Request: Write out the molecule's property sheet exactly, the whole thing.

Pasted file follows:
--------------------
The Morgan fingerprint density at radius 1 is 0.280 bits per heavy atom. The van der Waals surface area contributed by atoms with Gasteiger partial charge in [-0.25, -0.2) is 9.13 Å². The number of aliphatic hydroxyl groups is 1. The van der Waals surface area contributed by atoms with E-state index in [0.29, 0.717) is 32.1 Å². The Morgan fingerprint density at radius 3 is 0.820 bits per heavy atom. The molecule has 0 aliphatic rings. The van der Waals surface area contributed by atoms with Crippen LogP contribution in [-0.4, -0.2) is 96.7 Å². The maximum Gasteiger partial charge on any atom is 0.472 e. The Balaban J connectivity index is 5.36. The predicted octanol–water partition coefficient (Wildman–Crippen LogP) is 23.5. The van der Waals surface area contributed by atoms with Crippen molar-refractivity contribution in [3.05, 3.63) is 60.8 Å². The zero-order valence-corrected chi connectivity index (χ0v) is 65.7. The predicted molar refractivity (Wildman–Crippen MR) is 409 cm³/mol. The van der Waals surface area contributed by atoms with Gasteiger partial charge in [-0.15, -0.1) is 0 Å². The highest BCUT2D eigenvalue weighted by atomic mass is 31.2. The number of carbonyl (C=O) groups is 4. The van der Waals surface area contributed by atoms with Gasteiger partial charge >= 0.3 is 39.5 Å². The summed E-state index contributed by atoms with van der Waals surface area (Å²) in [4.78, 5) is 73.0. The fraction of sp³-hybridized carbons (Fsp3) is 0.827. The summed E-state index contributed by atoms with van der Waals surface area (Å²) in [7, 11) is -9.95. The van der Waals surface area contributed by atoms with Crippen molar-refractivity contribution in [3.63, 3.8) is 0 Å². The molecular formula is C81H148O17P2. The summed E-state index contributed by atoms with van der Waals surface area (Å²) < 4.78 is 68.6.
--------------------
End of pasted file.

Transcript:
The Morgan fingerprint density at radius 1 is 0.280 bits per heavy atom. The van der Waals surface area contributed by atoms with Gasteiger partial charge in [-0.25, -0.2) is 9.13 Å². The number of aliphatic hydroxyl groups is 1. The van der Waals surface area contributed by atoms with E-state index in [0.29, 0.717) is 32.1 Å². The Morgan fingerprint density at radius 3 is 0.820 bits per heavy atom. The molecule has 0 aliphatic rings. The van der Waals surface area contributed by atoms with Crippen LogP contribution in [-0.4, -0.2) is 96.7 Å². The maximum Gasteiger partial charge on any atom is 0.472 e. The Balaban J connectivity index is 5.36. The predicted octanol–water partition coefficient (Wildman–Crippen LogP) is 23.5. The van der Waals surface area contributed by atoms with Crippen molar-refractivity contribution in [3.05, 3.63) is 60.8 Å². The zero-order valence-corrected chi connectivity index (χ0v) is 65.7. The predicted molar refractivity (Wildman–Crippen MR) is 409 cm³/mol. The van der Waals surface area contributed by atoms with Gasteiger partial charge in [-0.15, -0.1) is 0 Å². The highest BCUT2D eigenvalue weighted by atomic mass is 31.2. The number of carbonyl (C=O) groups is 4. The van der Waals surface area contributed by atoms with Gasteiger partial charge >= 0.3 is 39.5 Å². The summed E-state index contributed by atoms with van der Waals surface area (Å²) in [4.78, 5) is 73.0. The fraction of sp³-hybridized carbons (Fsp3) is 0.827. The summed E-state index contributed by atoms with van der Waals surface area (Å²) in [7, 11) is -9.95. The van der Waals surface area contributed by atoms with Crippen molar-refractivity contribution in [3.63, 3.8) is 0 Å². The molecular formula is C81H148O17P2. The summed E-state index contributed by atoms with van der Waals surface area (Å²) < 4.78 is 68.6.